Tax Guide

Get answers to all your questions about taxes, personal finance, insurance and more.

What Are Qualifying Education Expenses?

“Qualifying” education expenses are amounts paid for tuition, fees and other related expenses for an eligible student. That sounds like it covers a lot, but there are limitations.

For example, these expenses do not qualify:

  • Room and board
  • Insurance
  • Medical expenses (including student health fees)
  • Transportation
  • Similar personal, family or living expenses

Generally, expenses for sports, games, hobbies or other non-credit courses don't qualify, unless the course or activity is part of the student’s degree program.

You can claim an education credit for qualifying education expenses you paid by cash, check, credit or debit card, or with money from a loan. If a loan was used, you take the credit for the year you paid the expenses – not the year you get the loan, or the year you repay it.

A couple of fine points should be explained here, because they are particular to the specific credit or deduction you want to use on your income tax return:

  • For the American Opportunity Credit, expenses for books, supplies and equipment count as qualified education expenses – even if purchased off-campus.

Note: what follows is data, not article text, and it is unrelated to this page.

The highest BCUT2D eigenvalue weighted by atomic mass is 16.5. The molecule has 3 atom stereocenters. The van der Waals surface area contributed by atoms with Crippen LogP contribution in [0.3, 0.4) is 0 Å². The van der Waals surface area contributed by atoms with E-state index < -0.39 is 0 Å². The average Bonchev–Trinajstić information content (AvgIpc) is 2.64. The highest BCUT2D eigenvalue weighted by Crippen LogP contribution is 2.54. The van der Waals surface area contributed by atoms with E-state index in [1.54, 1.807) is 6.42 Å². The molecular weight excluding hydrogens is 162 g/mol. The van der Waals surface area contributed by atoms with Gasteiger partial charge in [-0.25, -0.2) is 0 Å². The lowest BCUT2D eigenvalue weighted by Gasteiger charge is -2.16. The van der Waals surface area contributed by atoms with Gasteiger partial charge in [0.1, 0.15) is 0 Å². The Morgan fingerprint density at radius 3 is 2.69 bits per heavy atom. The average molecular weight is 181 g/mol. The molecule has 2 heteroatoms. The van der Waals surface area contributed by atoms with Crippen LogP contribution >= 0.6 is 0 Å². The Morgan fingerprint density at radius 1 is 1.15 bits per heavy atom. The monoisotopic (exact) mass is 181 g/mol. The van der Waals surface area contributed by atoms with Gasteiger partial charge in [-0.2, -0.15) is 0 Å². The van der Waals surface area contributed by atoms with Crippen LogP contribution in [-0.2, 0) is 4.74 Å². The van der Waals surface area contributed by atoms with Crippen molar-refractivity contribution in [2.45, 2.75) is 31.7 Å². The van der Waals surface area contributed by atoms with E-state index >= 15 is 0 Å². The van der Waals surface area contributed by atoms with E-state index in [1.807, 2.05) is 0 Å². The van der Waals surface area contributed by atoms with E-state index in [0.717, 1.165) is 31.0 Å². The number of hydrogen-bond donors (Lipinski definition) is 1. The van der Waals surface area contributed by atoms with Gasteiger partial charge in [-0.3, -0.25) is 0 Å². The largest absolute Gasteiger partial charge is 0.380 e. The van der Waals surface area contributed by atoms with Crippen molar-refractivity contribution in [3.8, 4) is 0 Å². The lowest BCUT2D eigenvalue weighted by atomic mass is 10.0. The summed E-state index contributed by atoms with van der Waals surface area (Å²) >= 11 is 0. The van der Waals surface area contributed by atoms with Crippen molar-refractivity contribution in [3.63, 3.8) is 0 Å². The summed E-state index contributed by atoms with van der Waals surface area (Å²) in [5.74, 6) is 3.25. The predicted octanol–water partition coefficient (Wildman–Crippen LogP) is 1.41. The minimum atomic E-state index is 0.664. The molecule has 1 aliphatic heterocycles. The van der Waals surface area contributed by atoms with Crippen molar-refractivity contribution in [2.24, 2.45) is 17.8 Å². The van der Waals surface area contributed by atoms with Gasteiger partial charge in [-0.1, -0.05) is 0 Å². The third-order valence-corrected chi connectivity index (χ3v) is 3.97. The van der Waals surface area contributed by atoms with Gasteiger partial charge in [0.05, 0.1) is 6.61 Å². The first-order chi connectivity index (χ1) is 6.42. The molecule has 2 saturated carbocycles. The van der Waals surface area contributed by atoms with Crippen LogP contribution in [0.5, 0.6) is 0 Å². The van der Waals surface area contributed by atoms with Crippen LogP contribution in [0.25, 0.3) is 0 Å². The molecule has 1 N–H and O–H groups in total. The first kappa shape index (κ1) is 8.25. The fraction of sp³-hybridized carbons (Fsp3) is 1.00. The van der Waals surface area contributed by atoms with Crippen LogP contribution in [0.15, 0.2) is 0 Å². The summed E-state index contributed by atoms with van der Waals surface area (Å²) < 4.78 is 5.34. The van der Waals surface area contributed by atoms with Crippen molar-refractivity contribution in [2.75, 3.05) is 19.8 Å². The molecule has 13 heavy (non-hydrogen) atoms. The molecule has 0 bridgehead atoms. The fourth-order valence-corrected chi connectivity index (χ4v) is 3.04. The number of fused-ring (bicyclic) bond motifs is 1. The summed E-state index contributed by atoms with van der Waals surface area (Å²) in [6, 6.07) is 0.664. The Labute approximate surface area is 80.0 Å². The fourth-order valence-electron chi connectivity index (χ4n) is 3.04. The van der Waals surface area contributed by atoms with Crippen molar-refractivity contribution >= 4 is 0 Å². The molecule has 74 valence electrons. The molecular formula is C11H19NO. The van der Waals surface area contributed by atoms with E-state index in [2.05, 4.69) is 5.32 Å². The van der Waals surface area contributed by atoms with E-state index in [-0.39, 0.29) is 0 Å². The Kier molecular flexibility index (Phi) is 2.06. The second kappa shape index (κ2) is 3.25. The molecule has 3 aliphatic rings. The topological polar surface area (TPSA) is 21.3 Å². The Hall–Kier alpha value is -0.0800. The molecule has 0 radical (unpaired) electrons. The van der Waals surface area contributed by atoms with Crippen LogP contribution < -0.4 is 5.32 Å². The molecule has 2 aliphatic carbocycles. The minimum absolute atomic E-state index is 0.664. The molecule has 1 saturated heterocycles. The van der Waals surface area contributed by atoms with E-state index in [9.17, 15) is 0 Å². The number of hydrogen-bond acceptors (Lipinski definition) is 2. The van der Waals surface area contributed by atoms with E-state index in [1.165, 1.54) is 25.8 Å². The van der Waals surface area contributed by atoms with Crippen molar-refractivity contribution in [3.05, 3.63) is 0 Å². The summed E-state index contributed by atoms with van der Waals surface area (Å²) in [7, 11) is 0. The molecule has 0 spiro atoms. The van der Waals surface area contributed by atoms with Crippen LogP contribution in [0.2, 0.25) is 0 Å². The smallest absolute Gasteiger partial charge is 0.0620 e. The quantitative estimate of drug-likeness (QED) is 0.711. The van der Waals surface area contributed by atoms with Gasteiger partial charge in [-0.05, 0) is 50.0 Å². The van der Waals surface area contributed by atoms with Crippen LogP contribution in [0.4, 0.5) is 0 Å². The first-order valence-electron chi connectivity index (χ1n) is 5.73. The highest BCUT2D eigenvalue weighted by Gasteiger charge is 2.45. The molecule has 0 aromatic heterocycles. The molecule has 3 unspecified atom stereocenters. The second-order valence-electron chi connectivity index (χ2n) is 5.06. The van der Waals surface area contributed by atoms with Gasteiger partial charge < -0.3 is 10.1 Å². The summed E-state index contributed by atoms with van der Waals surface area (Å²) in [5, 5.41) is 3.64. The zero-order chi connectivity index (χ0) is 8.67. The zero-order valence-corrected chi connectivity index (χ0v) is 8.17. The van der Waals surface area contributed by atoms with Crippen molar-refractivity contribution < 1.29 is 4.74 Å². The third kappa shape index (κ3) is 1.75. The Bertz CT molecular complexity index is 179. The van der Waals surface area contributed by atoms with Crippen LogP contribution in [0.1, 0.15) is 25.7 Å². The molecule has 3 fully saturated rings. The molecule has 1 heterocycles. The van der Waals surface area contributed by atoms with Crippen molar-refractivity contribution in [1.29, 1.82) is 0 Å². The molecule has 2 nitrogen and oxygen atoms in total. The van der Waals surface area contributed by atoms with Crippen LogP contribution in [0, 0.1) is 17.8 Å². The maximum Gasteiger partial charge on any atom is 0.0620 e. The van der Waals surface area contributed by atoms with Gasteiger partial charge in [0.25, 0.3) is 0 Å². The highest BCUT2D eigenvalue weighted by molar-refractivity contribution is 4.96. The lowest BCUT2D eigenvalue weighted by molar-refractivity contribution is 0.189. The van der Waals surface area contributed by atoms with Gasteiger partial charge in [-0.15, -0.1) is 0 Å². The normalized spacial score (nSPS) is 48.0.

• As mentioned above, expenses for sports, games, hobbies or other non-credit courses are not generally allowed as qualifying expenses, but for the Lifetime Learning Credit, these expenses can qualify if the course helps the student acquire or improve job skills. Also, while most education credits say the student’s expenses must be for higher education that results in a degree or some other recognized education credential, the Lifetime Learning Credit accepts expenses that merely improve the student’s job skills.

Common Pitfalls to Avoid

Here are the top errors the IRS sees when taxpayers claim education credits:

  • A student claiming the credit is listed as a dependent or spouse on another tax return.
  • A student claiming the credit doesn’t have a Form 1098-T showing they attended an eligible education institution.
  • A student claiming the credit did not pay qualifying education expenses.
  • The tax return claiming an education credit is for a student who wasn’t attending a college or other higher education institution.

When it comes to deciding which education credit or deduction to take, remember that for each student you can claim only one of the three choices: the American Opportunity Credit, the Lifetime Learning Credit, or the tuition and fees deduction. If you choose more than one of the options, we'll automatically use the one that gives you the biggest benefit.

Also see:
Tax Breaks for Students and New Grads
Which is Better, the Tuition Deduction or an Education Credit?